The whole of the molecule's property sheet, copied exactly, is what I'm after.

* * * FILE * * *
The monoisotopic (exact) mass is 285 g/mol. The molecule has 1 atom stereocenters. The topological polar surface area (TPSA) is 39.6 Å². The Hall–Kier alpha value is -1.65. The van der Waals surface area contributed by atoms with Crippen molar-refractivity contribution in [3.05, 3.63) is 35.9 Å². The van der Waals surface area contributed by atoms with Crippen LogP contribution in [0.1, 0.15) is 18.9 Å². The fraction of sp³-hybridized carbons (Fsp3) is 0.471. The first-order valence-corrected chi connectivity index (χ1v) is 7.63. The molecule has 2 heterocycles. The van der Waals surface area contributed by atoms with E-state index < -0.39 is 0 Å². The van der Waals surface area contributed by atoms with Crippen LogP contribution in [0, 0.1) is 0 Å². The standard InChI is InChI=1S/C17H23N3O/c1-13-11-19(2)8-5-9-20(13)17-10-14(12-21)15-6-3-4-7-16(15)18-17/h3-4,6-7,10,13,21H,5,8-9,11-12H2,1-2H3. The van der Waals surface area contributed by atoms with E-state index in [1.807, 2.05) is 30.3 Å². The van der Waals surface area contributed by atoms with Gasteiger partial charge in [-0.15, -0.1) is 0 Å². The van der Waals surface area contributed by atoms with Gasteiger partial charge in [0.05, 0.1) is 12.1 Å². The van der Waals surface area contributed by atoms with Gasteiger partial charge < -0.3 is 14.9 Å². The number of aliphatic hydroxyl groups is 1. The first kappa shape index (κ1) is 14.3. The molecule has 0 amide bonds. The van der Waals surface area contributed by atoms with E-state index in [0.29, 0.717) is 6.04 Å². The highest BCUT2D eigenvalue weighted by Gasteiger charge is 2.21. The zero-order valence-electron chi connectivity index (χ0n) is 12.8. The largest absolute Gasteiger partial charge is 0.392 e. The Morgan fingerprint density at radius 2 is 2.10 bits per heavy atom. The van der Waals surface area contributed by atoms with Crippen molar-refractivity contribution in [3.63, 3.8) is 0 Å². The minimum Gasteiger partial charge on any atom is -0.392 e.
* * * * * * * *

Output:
The monoisotopic (exact) mass is 285 g/mol. The molecule has 1 atom stereocenters. The topological polar surface area (TPSA) is 39.6 Å². The Hall–Kier alpha value is -1.65. The van der Waals surface area contributed by atoms with Crippen molar-refractivity contribution in [3.05, 3.63) is 35.9 Å². The van der Waals surface area contributed by atoms with Crippen LogP contribution in [0.1, 0.15) is 18.9 Å². The fraction of sp³-hybridized carbons (Fsp3) is 0.471. The first-order valence-corrected chi connectivity index (χ1v) is 7.63. The molecule has 2 heterocycles. The van der Waals surface area contributed by atoms with E-state index < -0.39 is 0 Å². The van der Waals surface area contributed by atoms with Crippen LogP contribution in [0, 0.1) is 0 Å². The standard InChI is InChI=1S/C17H23N3O/c1-13-11-19(2)8-5-9-20(13)17-10-14(12-21)15-6-3-4-7-16(15)18-17/h3-4,6-7,10,13,21H,5,8-9,11-12H2,1-2H3. The van der Waals surface area contributed by atoms with E-state index in [1.807, 2.05) is 30.3 Å². The van der Waals surface area contributed by atoms with Gasteiger partial charge in [-0.15, -0.1) is 0 Å². The van der Waals surface area contributed by atoms with Gasteiger partial charge in [0.05, 0.1) is 12.1 Å². The van der Waals surface area contributed by atoms with Gasteiger partial charge < -0.3 is 14.9 Å². The number of aliphatic hydroxyl groups is 1. The first kappa shape index (κ1) is 14.3. The molecule has 0 amide bonds. The van der Waals surface area contributed by atoms with E-state index in [0.29, 0.717) is 6.04 Å². The highest BCUT2D eigenvalue weighted by Gasteiger charge is 2.21. The zero-order valence-electron chi connectivity index (χ0n) is 12.8. The largest absolute Gasteiger partial charge is 0.392 e. The Morgan fingerprint density at radius 2 is 2.10 bits per heavy atom. The van der Waals surface area contributed by atoms with Crippen molar-refractivity contribution in [3.63, 3.8) is 0 Å². The minimum Gasteiger partial charge on any atom is -0.392 e.